The impact of natural disasters on homeownership and rental properties

With many people in KZN having suffered extensive damage to their properties as a result of severe flooding, it is imperative to first distinguish whether the property has been damaged to a point that it is no longer safe to reside in, or if the property is damaged but is still deemed to be safe to reside in.

For homeowners in sectional title complexes, the aftermath of the floods includes uncertainty and anxiety about whether the sectional title scheme that they have invested in will end as a result of the damage or whether repairs should be undertaken – and what say they have in these considerations.

According to specialist sectional title attorney and BBM law director Marina Constas, the end of a sectional title scheme as a result of physical destruction is covered in Section 17 of the Sectional Titles Schemes Management Act (STSMA). “What happens when the unthinkable happens? Owners need to know that the scheme will be deemed ‘destroyed’ if the building or buildings that comprise the scheme are actually destroyed.

If the leased property is no longer safe to reside in

If the property leased is no longer structurally sound, it is important to follow all evacuation procedures to guarantee the safety of all parties. In respect of the premises, it is imperative to consider the liability clause in your lease agreement, says TPN Group.

The TPN Lease Agreement states: “Should either party suffer any loss as a result of a natural disaster, or any other incident beyond the control of the other party, it is hereby agreed that such party will, in no way be entitled to a claim for damages as a result of such incident from the other party. In the event that a natural disaster, or any other incident beyond the control of either party renders performance by either party impossible, this lease agreement shall terminate immediately and neither party shall have any claim for damages against the other party.”

Therefore, due to the floods being beyond the control of either party, neither the landlord nor tenant should be entitled to claim for damages as a result of the floods. The lease shall terminate immediately, and any deposit held in trust by the landlord or property practitioner should be released back to the tenant as per the lease agreement, considering the circumstances.

If the leased property is damaged but is still safe to reside in

In terms of sectional title schemes, section 37 of the Sectional Title Act, explains that the Body Corporate is responsible to repair damage to the common property. An example in this respect would be any damage to the roof or foundations of a complex as a result of the floods or rain.

If the damage is limited to certain sections and common property areas, the STSMA makes provision for members of the body corporate to decide, by unanimous resolution, if the sections that have been destroyed should be rebuilt and the scheme reinstated, or whether it would be expedient for the scheme to continue its life without the one, two or five units that no longer physically exist, says Constas.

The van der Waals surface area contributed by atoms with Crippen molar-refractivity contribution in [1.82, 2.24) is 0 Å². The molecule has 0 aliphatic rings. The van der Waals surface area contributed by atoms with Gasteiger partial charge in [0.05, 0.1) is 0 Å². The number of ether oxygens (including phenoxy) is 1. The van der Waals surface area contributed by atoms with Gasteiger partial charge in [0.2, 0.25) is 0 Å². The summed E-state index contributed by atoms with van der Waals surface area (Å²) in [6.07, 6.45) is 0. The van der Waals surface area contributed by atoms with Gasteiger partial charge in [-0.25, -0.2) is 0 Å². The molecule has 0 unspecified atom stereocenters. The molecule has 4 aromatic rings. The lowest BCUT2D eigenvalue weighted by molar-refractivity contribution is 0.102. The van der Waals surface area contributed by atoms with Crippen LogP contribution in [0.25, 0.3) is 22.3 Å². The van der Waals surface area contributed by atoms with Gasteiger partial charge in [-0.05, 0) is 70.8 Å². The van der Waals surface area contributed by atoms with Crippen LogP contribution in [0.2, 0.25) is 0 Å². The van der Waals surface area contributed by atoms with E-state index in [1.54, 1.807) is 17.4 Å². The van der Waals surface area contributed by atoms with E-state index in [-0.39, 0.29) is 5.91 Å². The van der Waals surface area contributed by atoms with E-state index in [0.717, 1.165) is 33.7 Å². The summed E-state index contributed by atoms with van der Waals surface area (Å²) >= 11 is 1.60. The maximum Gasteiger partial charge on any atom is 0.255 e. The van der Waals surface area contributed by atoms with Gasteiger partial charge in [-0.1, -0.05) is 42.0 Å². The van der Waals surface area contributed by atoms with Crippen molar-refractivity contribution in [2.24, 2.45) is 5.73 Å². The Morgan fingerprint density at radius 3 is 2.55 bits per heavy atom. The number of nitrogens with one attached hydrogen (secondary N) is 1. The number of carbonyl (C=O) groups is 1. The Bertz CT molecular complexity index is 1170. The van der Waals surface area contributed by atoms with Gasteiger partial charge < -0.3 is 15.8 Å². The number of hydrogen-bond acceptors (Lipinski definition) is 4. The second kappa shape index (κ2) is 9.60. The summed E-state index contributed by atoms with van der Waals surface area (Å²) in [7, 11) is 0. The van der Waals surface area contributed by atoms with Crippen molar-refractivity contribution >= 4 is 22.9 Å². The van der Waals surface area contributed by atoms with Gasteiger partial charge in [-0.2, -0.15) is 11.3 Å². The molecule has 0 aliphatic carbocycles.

In instances where the leased property is damaged by natural disaster such as a flood or violent storm, the liability in respect of the repairs to the immovable property, such as structure and permanent fittings, lies with the owner of the premises.

“If the members are unable to reach consensus by unanimous resolution, then any interested party can approach the court for an order as to whether the entire building should be rebuilt or reinstated or only a portion thereof – without the units destroyed by the floods, says

If the property is in the process of being bought

In the case of property being bought, liability is dependent on when the property was transferred. Most offer to purchase agreements contain a clause which determines when risk transfers to the buyer. In the TPN OTP, the clause on possession and risk explains:

“Legal Possession of the property shall be given to the buyer on the Registration Date, from which date all benefits and risks in respect of the Property, including the liability of all rates, taxes and levies on the Property, shall pass to the Purchaser, subject to anything to the contrary that may be contained in clause 9.2.” (Clause 9.2 refers to Vacant Occupation).

Therefore, only until the property has been transferred to the buyer, will the buyer be liable for any damage to the property. Until then, the seller will remain liable for any damages that may have resulted due to the flooding.

Constas explains that unit owners are also empowered to pass a unanimous resolution – or the court can make an Order if they are unable to agree – concerning a number of other matters connected with the destruction of the building.

“These include how insurance monies received by the body corporate must be used and decisions on the payment of money by or to a unit owner or owners. The owners can also pass a resolution to amend the sectional plan of the scheme to make provision for an increase to the common property as a result of the destruction of a unit or units or, alternately, a decrease to the common property.

Additionally, she says owners are empowered to resolve to vary the participation quota of a section or sections, and they may impose any conditions,” she expands.
“There are several people and companies that may have interests in the dissolution of the body corporate – or the end of the sectional title scheme – not least of which is the insurer of the building or any part of the buildings, and the STSMA grants the insurer the right to intervene in the proceedings,” Constas concludes.